I'm one of those people, who check all the games on Steam Greenlight when they can. There's always a chance to stumble upon some really cool game you might like or a project which you might not like and would probably not buy, but still support by saying "yes" just because it looks cool. And while the service itself is far from perfect, a fact acknowledged by Valve themselves, it makes it easier for a lot of independent developers to get on Steam, the service which tends to help the game sales immeasurably. So let's leave the imperfections of the service itself to Valve to fix, while I want to name two big things developers themselves should consider, while trying to Greenlight a game, from the viewpoint of a person who's making the votes.
Don't go there too early.
I've seen numerous games on Greenlight which are in a very-very early stage of development or even the concept stage. There is a special section for Concepts
on Greenlight now, but even with it you should always understand a simple thing - even on Kickstarter projects with big names attached to them failed, most likely due to them being in early concept stage. And Greenlight puts the question as "will you buy this game?" When there's no game to see, the most likely answer you get is "not interested". Sure, there is an "Ask me later" option, but with more than 1,200 and growing projects, do you think a lot of people are going to choose "Ask me later" over "Not interested"? When I see a game on Greenlight with a demo or at least a tech demo, or a game already released on other channels, I'm instantly more interested in a project and willing to check more of it. Especially, if it grabs my attention, which leads into the second point...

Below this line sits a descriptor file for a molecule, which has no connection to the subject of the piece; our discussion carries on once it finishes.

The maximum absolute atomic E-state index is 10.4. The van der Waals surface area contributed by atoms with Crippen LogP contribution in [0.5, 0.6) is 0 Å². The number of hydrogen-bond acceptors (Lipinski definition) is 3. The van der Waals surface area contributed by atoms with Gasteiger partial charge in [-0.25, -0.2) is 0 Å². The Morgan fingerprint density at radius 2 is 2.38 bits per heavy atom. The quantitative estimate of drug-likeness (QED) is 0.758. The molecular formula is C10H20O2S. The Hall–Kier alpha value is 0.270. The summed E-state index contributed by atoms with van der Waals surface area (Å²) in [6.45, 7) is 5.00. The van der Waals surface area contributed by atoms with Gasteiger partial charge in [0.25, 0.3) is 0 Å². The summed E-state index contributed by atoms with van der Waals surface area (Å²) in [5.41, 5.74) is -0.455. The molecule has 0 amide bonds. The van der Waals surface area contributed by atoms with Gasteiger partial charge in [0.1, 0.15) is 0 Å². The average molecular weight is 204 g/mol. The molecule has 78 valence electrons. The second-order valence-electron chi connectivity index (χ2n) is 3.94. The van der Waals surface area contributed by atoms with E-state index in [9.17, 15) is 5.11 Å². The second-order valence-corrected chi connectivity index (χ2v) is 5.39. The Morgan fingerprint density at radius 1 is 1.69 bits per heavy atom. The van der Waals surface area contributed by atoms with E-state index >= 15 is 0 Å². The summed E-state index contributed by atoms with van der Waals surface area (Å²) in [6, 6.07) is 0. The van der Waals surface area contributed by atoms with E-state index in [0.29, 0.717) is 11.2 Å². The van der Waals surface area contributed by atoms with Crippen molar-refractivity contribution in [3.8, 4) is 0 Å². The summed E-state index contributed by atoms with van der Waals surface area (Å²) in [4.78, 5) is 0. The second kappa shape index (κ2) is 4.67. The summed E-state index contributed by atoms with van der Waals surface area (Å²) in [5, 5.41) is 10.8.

Promote your game well.
Recently Jim Sterling wrote a nice piece on Indie games, which fail to understand the need in promoting themselves
and a lot of similar things can be said about games on Greenlight (which are part of the discussion there anyway). I can understand why amazing La-Mulana had a difficult time with promotion, due to a language barrier and difference in how indie game development is now in Japan versus the other parts of the world - unsurprisingly even NIGORO's Naramura-san speech from recent GDC 2013
is hard to find being discussed on the English-speaking parts of the internet. Yet, it's strange to see a lot of potentially amazing games without language or other barriers fail to understand that almost instant Greenlight success of games like Black Mesa or The Stanley Parable HD was mainly due to how they were supported by both community-sites and "game journalism"-sites. Having a "Support us on Greenlight" banner on your site, a lot of people might not even know of, is not enough. Making a Greenlight page which screams "we love the game we're making and you might love it too!", talking to people, trying to get attention of blogs and sites, acting through social media - doing all kinds of PR, helps. Obviously, it works better when done right, and done wrong might even hurt the perception of the game. But it's a risk worth taking, if you truly want people to notice your game and get Greenlit.